WEST JORDAN — Congressman Ben McAdams heard first-hand Tuesday how a plan in the works by President Donald Trump to rescind work permissions for 90,000 legal immigrants could turn the lives of some Utah families into utter turmoil.
At issue is a program launched in 2015 under the administration of then President Barack Obama to create a pathway for the spouses of those holding H-1B visas — a document that allows employment, with company sponsorship, of those with highly specialized skill sets and high levels of technical education — to also work legally in the U.S.
The group that met with McAdams included numerous couples, some who have worked legally for years in Utah, and who are all on the path to citizenship. They detailed the disruptions that would occur should the Trump proposal go through, and noted their lives right now are in limbo as they await an outcome.
Ashutosh Gupta, who is working on an H-1B visa, said he and other visa holders are unable to make simple but important life decisions without knowing what the future, and possible changes, will bring.
"I know a couple who were just married who feel they cannot make plans to start a family," Gupta said. "We all have to, obviously, think of what could happen."
Ashish Patel said he worries that continued uncertainty about visa policies could put his family in a dilemma when his children turn 18 and are no longer covered by his visa.
The threat to pull back the H-4 work program has been floating around since Trump took office, and a lawsuit focused on the issue has been in abeyance for over a year. The U.S. Department of Homeland Security has recently submitted the H-4 employment authorization document cancellation proposal to the Office of Management and Budget, with a request for expedited processing. That review, which began on Feb. 20, will be followed by a 30-60 day comment period, after which the rule change could go into effect.
Earlier this month, McAdams posted a letter to Trump chief of staff Mick Mulvaney, pushing back on the administration's plan to erase the H-4 work program and noting that the revocation effort would harm Utah families and damage Utah's economy. He also made a run at finding some common ground with the president in his plea for reconsideration.
"While I share the administration's concern that our nation's current immigration system needs bold and comprehensive reform, I firmly believe that depriving H-4 visa holders of the opportunity to work will not improve our immigration system and will hinder our nation's economic success," McAdams wrote.
Several of those who met with McAdams on Tuesday are current employees of computer software giant Adobe, a company that is in the midst of an expansion in Utah representing a $90 million capital investment and plans to double its workforce to over 2,000.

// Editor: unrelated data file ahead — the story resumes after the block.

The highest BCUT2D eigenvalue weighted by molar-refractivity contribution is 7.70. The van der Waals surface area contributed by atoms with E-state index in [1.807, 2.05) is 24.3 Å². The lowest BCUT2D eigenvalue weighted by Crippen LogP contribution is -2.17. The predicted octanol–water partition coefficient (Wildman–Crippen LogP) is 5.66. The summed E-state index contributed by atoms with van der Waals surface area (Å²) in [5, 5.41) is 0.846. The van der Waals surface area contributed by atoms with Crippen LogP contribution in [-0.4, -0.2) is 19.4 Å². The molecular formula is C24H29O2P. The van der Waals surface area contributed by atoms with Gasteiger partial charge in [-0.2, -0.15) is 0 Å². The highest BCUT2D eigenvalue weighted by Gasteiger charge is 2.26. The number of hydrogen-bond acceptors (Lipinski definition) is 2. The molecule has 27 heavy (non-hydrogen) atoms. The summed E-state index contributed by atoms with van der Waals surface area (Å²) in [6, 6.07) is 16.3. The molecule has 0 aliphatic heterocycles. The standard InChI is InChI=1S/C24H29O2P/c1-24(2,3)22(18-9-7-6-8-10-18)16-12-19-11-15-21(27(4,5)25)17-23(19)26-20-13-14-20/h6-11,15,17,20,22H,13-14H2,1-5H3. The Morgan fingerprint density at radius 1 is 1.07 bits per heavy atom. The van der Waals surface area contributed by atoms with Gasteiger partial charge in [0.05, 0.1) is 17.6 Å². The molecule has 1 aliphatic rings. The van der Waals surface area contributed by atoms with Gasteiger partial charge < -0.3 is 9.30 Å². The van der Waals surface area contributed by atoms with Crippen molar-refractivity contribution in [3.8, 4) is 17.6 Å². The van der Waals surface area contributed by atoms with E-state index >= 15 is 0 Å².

An Adobe spokeswoman said the company believes the Trump proposal to rescind the work program for spouses of H-1B holders would lead to adverse outcomes.
“Adobe, like many technology companies, relies on the H-1B program to fill specialized technical and professional roles – allowing us to recruit and retain a competitive workforce," the spokeswoman said in a statement. "We believe the removal or reduction of the H-4 visa program – which exists to support the immediate family members of H-1B holders – could make it harder to recruit top talent, and potentially have an adverse effect on workforce diversity. Adobe supports a working program and fair access to H1-Bs for our employees and H-4s for their immediate family members.”
Karolina Filipiak, director of government affairs for the Washington, D.C.-based tech industry group Information Technology Industry Council, told the Deseret News the H-4 work program plays a key role in keeping the U.S. a competitive player in the global tech market.
“The H-4 EAD rule helps grow the U.S. economy and bolsters the United States' global competitiveness by incentivizing innovators and job creators to come to the United States to work instead of other countries," Filipiak said in a statement. "We urge the administration to keep this critical program intact and work with the business community to preserve predictability for employers and employees alike.”
McAdams said he hasn't heard a rationale from the Trump administration for getting rid of the work program and said he'd be working with congressional colleagues on both sides of the aisle to garner support for protecting H-4 visa holders' right to work. He also noted legislative efforts were underway in both the U.S. Senate and House, the Fairness for High-Skilled Immigrants Act of 2019, which could help ease some of the pressure associated with work visa programs by changing current federal quotas on the issuance of green cards. The pair of bills has also earned the backing of a number of other members of Utah's congressional delegation.
McAdams said as a father of four, the stories he heard on Tuesday about the family impacts that could come from visa program changes are ones that resonate deeply.
"I know at a statistical, data level how important it is to solve this issue," McAdams said. "But hearing these folks talk about their kids and their families is moving. If I was ever put in a situation where when my kids turned 18 they'd have to leave the country, or I needed to leave the country while my kids stayed here … I could just never do it."